Anonymous Takes Down Dept.of Justice Website

Unbelievable. The Department of Justice website has been attacked and is now down. So is Universal Music. Anonymous has taken credit, saying it's payback for the MegaUpload Indictment today.

Here's the text of the press release DOJ issued announcing the MegaUpload Indictments.

More here. You can follow along on Twitter, at #OpMegaUpload, #MegaUpload, #Anonymous and @anondaily

One tweet says the FBI's website is next. YourAnonNews says "Incoming Database Dump. Get Ready "

Internet anarchy has arrived. No one should underestimate the abilities of Anonymous. [More...]

The feds executed 20 search warrants in 9 countries, seized $50 million in assets, 18 domain names and a bunch of servers. The 72 page indictment is here.

What's Megaupload? P Diddy, Will.i.am, Alicia Keys, Kanye West, Snoop Dogg, Chris Brown, The Game and Mary J Blige explain.

Who else uses Megaupload?

From Ars Technica, Why the Feds Smashed Megaupload.

The first I ever heard of Megaupload was in December when they released the song and I read this article by a French journalist: Inside the Secretive World of Megaupload. It's a good read. As is this 2010 New Zealand news article about the background of Kim DotCom aka Kim Schmitz buying New Zealand's most expensive mansion for $30 million. This 2010 investigative report by New Zealand's Investigate Magazine also has a lot of detail on Schmitz.

< Details of Marianne Gingrich Interview | DOJ Takes to Twitter to Address DDOS Attacks on Gov't Websites >
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  • Display: Sort:
    Grab the popcorn (5.00 / 1) (#1)
    by BTAL on Thu Jan 19, 2012 at 05:52:52 PM EST
    or your rear end.  One way or another, this could get out of hand very fast.

    Goats. (5.00 / 2) (#4)
    by Addison on Thu Jan 19, 2012 at 07:02:43 PM EST
    Those sites haven't been hacked. It's a DDOS attack on the front pages. Basically just setting up software to request information many times a second from a site, slowing it down. It's the "real world" equivalent to letting a herd of goats loose on a highway to tie up traffic. It doesn't involve any breach or any actual "hacking" of the underlying systems.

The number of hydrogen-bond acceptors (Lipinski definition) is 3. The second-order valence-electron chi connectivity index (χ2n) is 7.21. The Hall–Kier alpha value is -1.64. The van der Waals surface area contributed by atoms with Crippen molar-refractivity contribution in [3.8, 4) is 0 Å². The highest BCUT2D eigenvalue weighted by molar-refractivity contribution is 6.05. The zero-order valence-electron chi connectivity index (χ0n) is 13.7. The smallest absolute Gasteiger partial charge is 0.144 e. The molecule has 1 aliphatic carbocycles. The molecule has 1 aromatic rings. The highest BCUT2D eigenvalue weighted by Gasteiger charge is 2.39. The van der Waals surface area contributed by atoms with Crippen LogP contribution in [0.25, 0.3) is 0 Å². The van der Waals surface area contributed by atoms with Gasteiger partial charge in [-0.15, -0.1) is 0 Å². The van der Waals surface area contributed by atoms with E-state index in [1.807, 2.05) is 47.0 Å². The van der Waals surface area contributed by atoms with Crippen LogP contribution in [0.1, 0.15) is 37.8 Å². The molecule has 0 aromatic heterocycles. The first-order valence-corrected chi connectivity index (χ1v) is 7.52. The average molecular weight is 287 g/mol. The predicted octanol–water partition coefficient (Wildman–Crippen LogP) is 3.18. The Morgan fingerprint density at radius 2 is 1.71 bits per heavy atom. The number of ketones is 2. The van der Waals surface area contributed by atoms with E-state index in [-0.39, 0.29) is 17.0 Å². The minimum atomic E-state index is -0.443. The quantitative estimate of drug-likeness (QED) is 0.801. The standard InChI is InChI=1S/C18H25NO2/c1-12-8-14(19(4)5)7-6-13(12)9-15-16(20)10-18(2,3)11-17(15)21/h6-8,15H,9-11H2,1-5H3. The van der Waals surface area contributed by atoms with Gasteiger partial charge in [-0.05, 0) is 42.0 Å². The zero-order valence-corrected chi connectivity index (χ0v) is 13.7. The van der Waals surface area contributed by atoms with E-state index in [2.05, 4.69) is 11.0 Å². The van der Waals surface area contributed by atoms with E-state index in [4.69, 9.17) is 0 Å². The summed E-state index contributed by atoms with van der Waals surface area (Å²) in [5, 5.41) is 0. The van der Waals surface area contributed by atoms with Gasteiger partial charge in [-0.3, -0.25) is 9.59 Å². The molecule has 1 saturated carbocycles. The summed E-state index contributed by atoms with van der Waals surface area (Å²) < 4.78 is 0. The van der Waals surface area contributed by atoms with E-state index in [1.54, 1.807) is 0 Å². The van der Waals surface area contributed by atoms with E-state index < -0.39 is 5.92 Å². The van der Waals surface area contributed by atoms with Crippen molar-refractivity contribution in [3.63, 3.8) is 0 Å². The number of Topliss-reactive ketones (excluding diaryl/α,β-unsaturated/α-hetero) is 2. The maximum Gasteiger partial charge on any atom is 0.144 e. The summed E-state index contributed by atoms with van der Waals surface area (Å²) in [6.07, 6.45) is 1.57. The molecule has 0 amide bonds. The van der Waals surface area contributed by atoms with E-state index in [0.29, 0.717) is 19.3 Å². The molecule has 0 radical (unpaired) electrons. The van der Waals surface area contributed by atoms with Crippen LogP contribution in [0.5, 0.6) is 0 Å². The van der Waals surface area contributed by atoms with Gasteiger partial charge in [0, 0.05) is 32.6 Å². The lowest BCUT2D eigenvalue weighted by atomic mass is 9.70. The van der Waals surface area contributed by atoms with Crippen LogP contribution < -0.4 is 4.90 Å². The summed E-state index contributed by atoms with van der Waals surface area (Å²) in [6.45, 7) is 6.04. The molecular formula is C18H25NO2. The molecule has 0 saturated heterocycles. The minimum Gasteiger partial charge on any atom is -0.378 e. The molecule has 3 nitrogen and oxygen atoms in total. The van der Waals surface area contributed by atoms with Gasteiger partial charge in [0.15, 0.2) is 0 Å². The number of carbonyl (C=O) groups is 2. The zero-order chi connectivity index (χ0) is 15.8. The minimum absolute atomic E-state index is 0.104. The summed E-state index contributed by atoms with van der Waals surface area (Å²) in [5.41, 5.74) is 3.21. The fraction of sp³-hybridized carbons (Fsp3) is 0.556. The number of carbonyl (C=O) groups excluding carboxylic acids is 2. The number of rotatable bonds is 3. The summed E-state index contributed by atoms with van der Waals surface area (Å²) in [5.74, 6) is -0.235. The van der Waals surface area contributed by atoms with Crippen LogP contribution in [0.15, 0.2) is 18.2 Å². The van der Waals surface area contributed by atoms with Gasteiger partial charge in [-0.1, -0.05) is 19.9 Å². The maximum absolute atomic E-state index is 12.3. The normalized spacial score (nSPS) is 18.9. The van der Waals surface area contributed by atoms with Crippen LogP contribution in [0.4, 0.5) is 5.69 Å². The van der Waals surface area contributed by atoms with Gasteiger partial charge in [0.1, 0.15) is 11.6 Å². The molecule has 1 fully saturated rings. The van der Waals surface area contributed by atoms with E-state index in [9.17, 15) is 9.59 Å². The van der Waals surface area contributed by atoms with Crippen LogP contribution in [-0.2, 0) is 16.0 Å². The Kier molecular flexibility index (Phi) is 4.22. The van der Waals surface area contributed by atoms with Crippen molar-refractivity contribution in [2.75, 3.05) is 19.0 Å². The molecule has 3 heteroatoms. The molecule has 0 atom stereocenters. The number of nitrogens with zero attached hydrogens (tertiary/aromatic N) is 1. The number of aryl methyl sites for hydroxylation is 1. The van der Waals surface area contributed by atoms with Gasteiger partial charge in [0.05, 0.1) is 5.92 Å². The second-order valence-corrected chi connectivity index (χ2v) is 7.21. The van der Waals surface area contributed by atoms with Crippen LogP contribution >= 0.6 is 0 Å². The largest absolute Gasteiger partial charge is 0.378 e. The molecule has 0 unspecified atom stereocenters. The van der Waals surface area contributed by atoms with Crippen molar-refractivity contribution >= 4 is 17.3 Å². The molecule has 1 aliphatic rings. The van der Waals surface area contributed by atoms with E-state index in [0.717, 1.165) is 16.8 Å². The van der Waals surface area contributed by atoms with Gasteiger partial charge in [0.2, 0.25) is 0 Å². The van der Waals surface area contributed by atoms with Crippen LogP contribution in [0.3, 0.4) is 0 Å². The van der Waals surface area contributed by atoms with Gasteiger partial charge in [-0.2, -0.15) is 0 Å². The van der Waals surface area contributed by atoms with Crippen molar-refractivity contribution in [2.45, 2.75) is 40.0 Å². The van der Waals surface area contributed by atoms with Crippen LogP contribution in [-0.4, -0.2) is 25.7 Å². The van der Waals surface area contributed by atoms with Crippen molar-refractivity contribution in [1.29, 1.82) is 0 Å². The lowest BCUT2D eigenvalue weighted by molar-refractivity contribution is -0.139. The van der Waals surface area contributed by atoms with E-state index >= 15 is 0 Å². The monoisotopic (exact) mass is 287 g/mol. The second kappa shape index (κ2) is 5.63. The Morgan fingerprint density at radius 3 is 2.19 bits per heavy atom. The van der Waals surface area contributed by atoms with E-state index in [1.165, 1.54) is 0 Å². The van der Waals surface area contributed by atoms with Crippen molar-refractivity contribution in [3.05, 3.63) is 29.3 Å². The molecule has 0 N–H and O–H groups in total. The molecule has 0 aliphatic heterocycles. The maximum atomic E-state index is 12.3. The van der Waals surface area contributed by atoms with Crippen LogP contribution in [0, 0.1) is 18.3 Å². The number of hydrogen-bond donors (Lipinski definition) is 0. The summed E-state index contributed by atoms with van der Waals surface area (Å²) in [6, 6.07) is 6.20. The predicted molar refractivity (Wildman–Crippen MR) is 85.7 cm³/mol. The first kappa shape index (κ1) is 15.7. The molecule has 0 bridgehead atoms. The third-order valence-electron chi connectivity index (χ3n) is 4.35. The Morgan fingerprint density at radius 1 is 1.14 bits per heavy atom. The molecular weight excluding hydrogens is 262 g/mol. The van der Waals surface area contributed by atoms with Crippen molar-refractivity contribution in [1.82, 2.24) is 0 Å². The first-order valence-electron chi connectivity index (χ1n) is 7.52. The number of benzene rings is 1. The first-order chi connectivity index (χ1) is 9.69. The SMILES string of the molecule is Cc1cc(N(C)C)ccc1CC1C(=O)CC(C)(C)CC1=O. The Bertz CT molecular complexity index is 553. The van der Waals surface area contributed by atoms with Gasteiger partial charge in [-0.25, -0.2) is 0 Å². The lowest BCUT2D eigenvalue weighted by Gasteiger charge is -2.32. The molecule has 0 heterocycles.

Probably you are quite right (none / 0) (#5)
    by andgarden on Thu Jan 19, 2012 at 07:06:58 PM EST
    you are right, I changed (none / 0) (#6)
    by Jeralyn on Thu Jan 19, 2012 at 07:10:48 PM EST
    "hacked" to "attacked"

    It's not just the front pages (none / 0) (#13)
    by Peter G on Thu Jan 19, 2012 at 08:31:40 PM EST
    See my comment #1 to Jeralyn's other, later post on this subject.

    Man in the street interview (5.00 / 1) (#7)
    by Edger on Thu Jan 19, 2012 at 07:17:27 PM EST
    about it, here ;-)

    Hezbollah (5.00 / 1) (#11)
    by koshembos on Thu Jan 19, 2012 at 08:08:58 PM EST
    No group of hidden individuals with some vague claims of justice and peace is entitled to do what anonymous does. Is it a Chinese front, a KGB agent, a lefty fascist or may it is simply Hezbollah? May be they hack and steal credit cards and then pretend to be Robin Hoods.

    Fight for justice demand the light of day.

    My thought on that. (5.00 / 0) (#18)
    by Romberry on Sun Jan 22, 2012 at 05:53:08 PM EST
    Fight for justice demand the light of day.

    My thought boils down to this. Know what you eventually call people who really get out and fight for justice against the machine in the light of day? (Answer at the bottom of this comment.)

    Cue Arthur Silber:

    If I had a million dollars, I'd bet all of it on the proposition that the U.S. Government has the power right now to shut down any and every website, internet provider, etc., etc., etc., etc. it wishes, and to do so permanently. And they could throw a whole lot of people in jail because they "threaten national security" or violate some statute, regulation, administrative rule, whatever.

    I'd win that bet.

    [big snip]

    With regard to ... issues of liberty and privacy in general, let me now ask you a few questions. How long do you think it would take you to identify, read, and understand every provision in every statute, regulation and other authorization that gives surveillance powers to the government? Furthermore: Would you know each and every place to look, or how to determine what those places were? Additionally: With a staff of 20, or 50, could it be done, even if you were provided with limitless time and limitless funds?

    I submit to you, without qualification or reservation, that you could not do it.